My apologies to my readers, but I was at the Free Methodist Bible Quizzing Finals at Greenville College in Illinois for the last week. I am recovering and have only the energy to write a short post for today.
The cornea is the transparent covering of the eye that transmits light from the environment to the inside of the eye, to the photoreceptor-rich retina that interprets the light information and translates them into neural signals that are sent to the visual centers of the brain.
The cornea is subject to constant wear and tear, but fortunately, a stem cell population called limbal stem cells. These stem cells constantly regenerate the cornea, and the conjunctiva, which is otherwise known as the “whites of the eye.”
Unfortunately, the limbal stem cells can be damaged by chemicals, sparks from a welding, genetically inherited conditions, or physical trauma. Such conditions can prevent proper replacement of constantly sloughed cornea and conjunctival cells. This can seriously compromise the structural integrity and function la of the eye.
To treat patients with corneal limbal stem defects, eye surgeons have transplanted limbal cells from cadavers or used small excisions of limbal cell populations from the unaffected eye and transplanted them into the affected eye. These so-called “autologous limbal cell transplants” tend to work quite well, but there are two cuts that need to be made. Is there are way to expand limbal stem cells for clinical use? Now it appears that there is.
Scientists from the Massachusetts Eye and Ear Infirmary have used sophisticated key tracer molecules to pin down the precise cells in the eye that are capable of regeneration and repair. They then transplanted these regenerative stem cells into mice to create fully functioning corneas.
This work was published in the international journal Nature, and they predict that this method may one day help restore the sight of victims of burns and chemical injuries.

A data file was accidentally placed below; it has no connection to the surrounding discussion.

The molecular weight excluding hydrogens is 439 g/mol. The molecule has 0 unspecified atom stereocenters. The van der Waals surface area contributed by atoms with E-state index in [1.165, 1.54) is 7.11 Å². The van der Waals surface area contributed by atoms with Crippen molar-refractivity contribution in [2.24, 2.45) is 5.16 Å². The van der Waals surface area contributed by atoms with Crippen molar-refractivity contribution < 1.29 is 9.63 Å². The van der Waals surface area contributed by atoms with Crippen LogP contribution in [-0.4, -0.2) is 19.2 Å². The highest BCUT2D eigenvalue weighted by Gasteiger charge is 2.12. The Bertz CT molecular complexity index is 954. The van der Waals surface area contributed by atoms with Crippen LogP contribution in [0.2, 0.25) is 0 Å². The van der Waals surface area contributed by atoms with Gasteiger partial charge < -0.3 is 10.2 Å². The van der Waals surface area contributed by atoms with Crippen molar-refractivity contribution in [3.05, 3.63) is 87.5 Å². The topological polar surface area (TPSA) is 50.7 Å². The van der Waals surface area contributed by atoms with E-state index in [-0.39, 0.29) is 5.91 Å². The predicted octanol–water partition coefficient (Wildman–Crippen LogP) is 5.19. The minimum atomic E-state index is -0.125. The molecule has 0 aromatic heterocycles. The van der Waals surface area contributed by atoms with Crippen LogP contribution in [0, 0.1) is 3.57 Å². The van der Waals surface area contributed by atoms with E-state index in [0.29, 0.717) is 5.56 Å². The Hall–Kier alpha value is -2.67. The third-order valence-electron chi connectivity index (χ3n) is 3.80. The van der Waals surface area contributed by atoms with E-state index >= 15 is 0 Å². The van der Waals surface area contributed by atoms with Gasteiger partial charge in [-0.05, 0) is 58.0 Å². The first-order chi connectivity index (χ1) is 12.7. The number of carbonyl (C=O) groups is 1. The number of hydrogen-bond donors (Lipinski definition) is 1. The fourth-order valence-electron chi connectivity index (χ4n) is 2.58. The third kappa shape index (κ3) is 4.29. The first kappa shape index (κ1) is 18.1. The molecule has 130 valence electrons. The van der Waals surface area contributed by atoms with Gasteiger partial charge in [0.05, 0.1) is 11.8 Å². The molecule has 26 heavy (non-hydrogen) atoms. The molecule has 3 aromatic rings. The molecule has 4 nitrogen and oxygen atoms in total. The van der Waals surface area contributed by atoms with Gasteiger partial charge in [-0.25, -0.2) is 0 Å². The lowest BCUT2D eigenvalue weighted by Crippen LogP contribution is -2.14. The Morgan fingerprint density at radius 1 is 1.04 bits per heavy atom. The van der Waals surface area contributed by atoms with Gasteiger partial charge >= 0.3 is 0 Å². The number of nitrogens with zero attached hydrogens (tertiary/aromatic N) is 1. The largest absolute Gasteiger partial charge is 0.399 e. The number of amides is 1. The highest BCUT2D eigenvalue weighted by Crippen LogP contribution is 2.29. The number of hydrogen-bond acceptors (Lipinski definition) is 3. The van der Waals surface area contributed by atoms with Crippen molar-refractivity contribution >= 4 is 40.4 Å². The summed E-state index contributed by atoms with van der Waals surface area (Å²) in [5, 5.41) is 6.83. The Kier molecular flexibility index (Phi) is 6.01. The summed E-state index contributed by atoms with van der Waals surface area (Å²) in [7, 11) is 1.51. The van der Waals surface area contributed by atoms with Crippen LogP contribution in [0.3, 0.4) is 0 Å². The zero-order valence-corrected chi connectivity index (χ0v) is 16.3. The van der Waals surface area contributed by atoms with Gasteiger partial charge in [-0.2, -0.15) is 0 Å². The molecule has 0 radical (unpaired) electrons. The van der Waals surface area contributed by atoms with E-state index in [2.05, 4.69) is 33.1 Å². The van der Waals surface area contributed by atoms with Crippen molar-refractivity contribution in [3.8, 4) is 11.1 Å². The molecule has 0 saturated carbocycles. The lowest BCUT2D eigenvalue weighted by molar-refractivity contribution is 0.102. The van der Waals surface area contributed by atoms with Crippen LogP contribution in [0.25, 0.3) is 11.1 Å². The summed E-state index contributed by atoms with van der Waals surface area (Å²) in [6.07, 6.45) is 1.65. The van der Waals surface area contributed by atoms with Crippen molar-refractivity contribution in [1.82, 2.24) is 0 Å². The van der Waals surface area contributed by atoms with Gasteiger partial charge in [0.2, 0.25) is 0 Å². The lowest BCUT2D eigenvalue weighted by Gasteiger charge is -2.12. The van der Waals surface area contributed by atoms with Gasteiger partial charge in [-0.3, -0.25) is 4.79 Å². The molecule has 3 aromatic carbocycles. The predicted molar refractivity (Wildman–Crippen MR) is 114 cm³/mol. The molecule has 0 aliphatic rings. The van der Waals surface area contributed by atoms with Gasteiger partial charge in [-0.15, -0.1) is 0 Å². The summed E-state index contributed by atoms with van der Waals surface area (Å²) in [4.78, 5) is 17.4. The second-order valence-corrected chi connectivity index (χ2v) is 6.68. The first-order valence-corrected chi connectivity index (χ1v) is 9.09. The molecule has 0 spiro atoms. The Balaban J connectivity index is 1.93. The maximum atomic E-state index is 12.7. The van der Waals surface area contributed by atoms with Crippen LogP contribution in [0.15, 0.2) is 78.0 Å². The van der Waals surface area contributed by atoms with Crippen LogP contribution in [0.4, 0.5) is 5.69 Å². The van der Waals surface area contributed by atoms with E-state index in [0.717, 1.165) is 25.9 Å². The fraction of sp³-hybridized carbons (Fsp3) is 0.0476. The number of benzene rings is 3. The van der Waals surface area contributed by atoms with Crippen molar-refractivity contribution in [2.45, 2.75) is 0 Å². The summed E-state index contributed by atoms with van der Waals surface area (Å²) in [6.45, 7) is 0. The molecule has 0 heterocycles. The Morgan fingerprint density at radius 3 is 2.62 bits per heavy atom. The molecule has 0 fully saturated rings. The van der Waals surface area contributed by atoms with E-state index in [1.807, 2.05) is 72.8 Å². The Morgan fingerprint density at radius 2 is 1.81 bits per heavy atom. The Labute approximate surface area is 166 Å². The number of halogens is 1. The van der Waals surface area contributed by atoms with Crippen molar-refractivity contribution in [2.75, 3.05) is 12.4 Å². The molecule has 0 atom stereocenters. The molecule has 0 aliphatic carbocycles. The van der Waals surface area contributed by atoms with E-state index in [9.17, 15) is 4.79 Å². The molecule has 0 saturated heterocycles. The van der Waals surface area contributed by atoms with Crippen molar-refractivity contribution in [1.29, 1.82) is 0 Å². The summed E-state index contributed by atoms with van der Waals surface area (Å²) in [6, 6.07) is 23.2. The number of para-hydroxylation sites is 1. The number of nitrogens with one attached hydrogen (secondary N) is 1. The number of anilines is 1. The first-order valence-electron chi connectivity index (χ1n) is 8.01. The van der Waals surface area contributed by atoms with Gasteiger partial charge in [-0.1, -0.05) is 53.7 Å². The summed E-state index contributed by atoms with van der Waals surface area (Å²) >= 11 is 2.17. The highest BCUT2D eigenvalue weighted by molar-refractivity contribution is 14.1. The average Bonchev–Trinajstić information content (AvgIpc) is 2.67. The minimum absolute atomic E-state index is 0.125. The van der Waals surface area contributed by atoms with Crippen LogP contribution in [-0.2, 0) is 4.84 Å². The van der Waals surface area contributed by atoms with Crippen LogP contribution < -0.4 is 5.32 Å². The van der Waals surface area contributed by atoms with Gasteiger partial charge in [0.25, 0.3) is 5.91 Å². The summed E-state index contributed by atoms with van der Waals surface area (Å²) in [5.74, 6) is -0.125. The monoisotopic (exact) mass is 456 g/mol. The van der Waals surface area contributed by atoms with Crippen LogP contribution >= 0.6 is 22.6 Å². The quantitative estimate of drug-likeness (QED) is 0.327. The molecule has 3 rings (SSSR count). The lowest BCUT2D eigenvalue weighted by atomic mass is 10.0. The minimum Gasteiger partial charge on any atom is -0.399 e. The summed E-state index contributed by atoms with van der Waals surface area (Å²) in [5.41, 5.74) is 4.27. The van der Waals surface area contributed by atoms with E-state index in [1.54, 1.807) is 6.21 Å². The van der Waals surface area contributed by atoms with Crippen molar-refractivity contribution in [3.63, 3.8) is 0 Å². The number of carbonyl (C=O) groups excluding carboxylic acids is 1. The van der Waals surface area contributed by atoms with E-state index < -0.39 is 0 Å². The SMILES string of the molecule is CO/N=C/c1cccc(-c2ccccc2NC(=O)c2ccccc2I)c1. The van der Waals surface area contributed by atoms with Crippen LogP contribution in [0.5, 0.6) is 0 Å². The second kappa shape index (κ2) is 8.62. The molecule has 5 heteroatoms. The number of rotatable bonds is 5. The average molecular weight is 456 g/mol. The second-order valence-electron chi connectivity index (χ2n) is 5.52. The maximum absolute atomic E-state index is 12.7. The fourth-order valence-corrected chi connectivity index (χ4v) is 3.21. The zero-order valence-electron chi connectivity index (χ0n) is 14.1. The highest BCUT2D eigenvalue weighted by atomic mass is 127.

Limbal stem cells (LSC) completely renew our corneas every few weeks and repair the cornea and conjunctiva whenever they are injured. Without LSCs the cornea becomes cloudy, which severely disrupts vision. In fact, LSC deficiencies are among the commonest reasons behind blindness worldwide.
Unfortunately, the LSC population is embedded in a part of the eye where they share space with a matrix of other structures in the limbal part of the eye (FYI – the limbus is the junction between the cornea and the white of the eye).
Enter the work from the Massachusetts Eye and Ear Infirmary in Boston at the Boston Children’s Hospital, Brigham and Women’s Hospital and in collaboration with the VA Boston Healthcare System have identified a key molecule known as ABCB5, which is naturally present on the surface of LSCs.
Although ABCB5 has been known about for some time in other parts of the body, this is the first time ABCB5 has been identified on the surfaces of LSCs. Also, it is clear that ABCB5 can effectively mark LSCs.
By using molecules linked to fluorescent molecules, these scientists were able to instantly identify a pool of LSCs on donated human corneas. After transplanting these cells into the eyes of mice, they discovered that the transplanted cells were able to generate fully functioning human corneas.
Prof Markus Frank, of Boston Children’s Hospital, a lead author in the research, told the BBC: ” The main significance for human disease is we have established a molecularly defined population of cells that we can extract from donor tissue.
“And these cells have the remarkable ability to self-regenerate. We hope to drive this research forward so this can be used as a therapy.”
Harminder Dua, professor of ophthalmology at the University of Nottingham, who was not involved in this study, said: “This paper represents a very comprehensive and well conducted piece of work that takes use closer to the precise identification of stem cells.
“Applying this knowledge to a clinical setting could help improve the outcomes for patients who need corneal reconstruction.”